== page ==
By Herbert Lash
New York (Reuters) - Global equity markets edged higher on Friday after better-than-expected U.S. housing data lifted Wall Street into record territory, but yields on Treasuries fell over uncertainty about elections in Ukraine over the weekend.
The benchmark S&P 500 rose above a closing record high set 10 days ago, but was still shy of an all-time intraday high above 1,900. MSCI's measure of global equity performance closed in on all-time peaks last seen in November 2007.
But gains were likely a precursor to selling pressure before the close when U.S. investors are likely to fret about the outcome of the Ukraine elections over a long weekend.
"You had a positive data point this morning with the new home sales and the revision of the prior month, so all that's great," said Philip Orlando, chief equity market strategist at Federated Investors in New York.
"But it would not surprise me if we saw some profit-taking toward the end of the day to position going into the long weekend with this Ukraine-Russia standoff out there on the horizon," Orlando said.
Sales of new U.S. single-family homes rose more than expected in April and the number of houses on the market hit a 3-1/2 year-high, further signs the sputtering housing recovery was poised to regain steam, the Commerce Department said. (Full Story)
MSCI's all-country world index .MIWD00000PUS rose 0.25 percent to 418.16, about 2.4 percent from all-time peaks set in November 2007.
In Europe, the FTSEuroFirst 300 index of leading regional shares .FTEU3 closed up 0.21 percent to 1,369.17 points.
The Dow Jones industrial average .DJI rose 56.69 points, or 0.34 percent, to 16,599.77. The S&P 500 .SPX gained 6.98 points, or 0.37 percent, to 1,899.47 and the Nasdaq Composite .IXIC added 20.141 points, or 0.48 percent, to 4,174.483.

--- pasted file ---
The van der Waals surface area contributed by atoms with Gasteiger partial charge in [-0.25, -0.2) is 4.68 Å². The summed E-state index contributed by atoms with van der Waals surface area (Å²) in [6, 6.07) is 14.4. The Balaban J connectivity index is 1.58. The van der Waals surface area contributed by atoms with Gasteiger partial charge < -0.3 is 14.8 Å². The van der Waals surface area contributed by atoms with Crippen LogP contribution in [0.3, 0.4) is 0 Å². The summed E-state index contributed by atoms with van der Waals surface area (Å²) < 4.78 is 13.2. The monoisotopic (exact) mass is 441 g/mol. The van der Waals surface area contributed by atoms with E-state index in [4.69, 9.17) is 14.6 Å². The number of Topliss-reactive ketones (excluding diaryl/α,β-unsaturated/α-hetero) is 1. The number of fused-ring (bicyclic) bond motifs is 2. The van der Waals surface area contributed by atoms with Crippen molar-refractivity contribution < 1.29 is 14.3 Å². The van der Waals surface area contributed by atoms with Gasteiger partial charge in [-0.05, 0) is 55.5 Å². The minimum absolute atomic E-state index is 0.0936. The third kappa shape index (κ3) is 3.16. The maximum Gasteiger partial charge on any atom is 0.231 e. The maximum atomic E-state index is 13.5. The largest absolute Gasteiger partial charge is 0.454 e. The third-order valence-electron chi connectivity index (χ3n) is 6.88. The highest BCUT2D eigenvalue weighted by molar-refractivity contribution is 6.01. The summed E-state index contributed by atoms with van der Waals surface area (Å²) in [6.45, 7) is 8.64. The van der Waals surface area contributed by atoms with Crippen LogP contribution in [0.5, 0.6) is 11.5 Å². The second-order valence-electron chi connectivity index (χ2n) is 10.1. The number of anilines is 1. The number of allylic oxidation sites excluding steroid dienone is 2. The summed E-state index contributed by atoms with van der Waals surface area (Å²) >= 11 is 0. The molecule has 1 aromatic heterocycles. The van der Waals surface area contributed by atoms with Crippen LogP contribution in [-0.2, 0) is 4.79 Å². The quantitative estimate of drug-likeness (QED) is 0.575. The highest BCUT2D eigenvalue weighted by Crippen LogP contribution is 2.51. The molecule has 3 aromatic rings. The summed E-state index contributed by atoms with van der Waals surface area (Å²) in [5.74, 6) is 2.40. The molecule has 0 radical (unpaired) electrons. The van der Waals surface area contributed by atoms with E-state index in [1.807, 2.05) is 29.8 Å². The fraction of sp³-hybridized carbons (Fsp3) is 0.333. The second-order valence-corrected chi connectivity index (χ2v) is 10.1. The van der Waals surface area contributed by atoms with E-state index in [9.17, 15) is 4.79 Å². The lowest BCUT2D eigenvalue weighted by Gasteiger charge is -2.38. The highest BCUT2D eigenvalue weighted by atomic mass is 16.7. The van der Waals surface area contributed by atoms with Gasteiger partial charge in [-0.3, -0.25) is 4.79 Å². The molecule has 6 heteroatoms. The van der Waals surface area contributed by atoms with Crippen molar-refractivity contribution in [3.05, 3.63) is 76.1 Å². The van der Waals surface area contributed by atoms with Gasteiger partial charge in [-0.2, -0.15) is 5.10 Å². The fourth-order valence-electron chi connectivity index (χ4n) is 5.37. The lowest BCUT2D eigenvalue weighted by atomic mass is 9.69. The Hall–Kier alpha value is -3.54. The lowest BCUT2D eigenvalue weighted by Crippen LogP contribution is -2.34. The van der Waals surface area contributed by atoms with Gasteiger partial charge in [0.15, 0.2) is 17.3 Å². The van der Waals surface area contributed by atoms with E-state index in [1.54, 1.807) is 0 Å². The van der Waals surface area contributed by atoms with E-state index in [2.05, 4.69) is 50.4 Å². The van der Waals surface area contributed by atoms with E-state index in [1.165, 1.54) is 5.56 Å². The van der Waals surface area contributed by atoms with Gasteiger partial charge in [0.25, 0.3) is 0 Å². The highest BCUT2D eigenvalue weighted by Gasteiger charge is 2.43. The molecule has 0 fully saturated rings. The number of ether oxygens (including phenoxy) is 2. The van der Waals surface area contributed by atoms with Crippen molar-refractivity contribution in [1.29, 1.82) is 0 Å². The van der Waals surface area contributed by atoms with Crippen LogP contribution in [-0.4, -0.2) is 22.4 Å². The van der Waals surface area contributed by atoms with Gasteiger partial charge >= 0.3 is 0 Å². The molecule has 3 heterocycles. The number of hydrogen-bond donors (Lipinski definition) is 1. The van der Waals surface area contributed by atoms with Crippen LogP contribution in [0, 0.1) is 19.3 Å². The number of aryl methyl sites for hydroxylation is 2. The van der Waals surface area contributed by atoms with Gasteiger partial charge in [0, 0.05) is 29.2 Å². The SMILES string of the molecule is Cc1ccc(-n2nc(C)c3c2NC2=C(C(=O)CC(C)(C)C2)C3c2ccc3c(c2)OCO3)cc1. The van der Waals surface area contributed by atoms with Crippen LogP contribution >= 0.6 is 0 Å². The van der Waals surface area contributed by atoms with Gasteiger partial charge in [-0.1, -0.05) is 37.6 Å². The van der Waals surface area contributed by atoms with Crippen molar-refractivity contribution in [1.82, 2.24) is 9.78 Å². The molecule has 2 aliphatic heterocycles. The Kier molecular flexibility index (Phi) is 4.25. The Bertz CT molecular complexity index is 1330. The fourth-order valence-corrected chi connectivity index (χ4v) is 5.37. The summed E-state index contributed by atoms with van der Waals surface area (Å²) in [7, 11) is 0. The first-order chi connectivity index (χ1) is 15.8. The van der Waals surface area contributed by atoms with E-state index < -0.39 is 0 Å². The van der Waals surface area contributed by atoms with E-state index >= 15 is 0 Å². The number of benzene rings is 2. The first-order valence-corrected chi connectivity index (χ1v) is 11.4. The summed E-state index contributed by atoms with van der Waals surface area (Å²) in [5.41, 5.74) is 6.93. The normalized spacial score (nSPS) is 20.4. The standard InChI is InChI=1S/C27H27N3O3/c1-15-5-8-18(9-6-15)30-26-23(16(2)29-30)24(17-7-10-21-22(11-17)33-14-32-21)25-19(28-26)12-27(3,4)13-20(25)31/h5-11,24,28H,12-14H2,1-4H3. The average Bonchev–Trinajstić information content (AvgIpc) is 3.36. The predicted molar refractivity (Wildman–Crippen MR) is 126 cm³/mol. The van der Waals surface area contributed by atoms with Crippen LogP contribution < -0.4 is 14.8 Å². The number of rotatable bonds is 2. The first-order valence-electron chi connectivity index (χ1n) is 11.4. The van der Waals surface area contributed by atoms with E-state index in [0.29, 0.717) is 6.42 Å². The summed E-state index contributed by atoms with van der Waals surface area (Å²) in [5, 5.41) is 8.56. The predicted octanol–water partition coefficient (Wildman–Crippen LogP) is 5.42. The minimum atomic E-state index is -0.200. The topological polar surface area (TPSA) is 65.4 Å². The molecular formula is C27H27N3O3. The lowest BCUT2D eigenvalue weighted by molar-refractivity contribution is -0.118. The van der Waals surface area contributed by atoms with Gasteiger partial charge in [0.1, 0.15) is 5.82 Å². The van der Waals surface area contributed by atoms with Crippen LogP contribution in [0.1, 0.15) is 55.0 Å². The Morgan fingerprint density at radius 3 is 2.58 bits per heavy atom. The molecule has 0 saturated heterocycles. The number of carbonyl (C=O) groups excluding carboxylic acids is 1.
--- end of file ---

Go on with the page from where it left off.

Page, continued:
Traders sought safe-haven bonds on the belief that elections in Greece and Ukraine could result in market volatility, including renewed worries of a Greek exit from the euro currency and the potential for greater tensions surrounding Ukraine.
"European parliamentary elections and Ukraine elections are key events in the near term which could be driving people into the safety of U.S. Treasuries," said Robbert Van Batenburg, director of market strategy at Newedge USA LLC in New York.
If Greece's leftist Syriza party wins, its leaders could reject the government's austerity policies and threaten to leave the euro zone, he said. If pro-separatist voters in eastern Ukraine fail to participate, it could stoke further tensions between Russia and Ukraine.
U.S. government bond prices rose, with the 10-year note US10YT=RR up 5/32, yielding 2.5356 percent.
The euro fell to a three-month low of $1.3614 and a 17-month trough against the pound after soft German business sentiment stoked expectations the European Central Bank will lower interest rates next month. Concerns that Sunday's European Union election results could destabilize some euro zone governments also weighed on the euro.
The euro EUR= was last $1.3625, down 0.21 percent.
Brent oil was supported by the crises in Ukraine and Libya as well as positive economic data in the world's top two oil consumers, the United States and China. Investors kept watch on elections in Ukraine, a main gas supply route.
Brent LCOc1 was up 11 cents at $110.47 a barrel. The contract touched $111.04 the previous day, the highest since March 4. U.S. crude CLc1 gained 73 cents to $104.47.
(Reporting by Herbert Lash; Editing by Nick Zieminski and Meredith Mazzilli)
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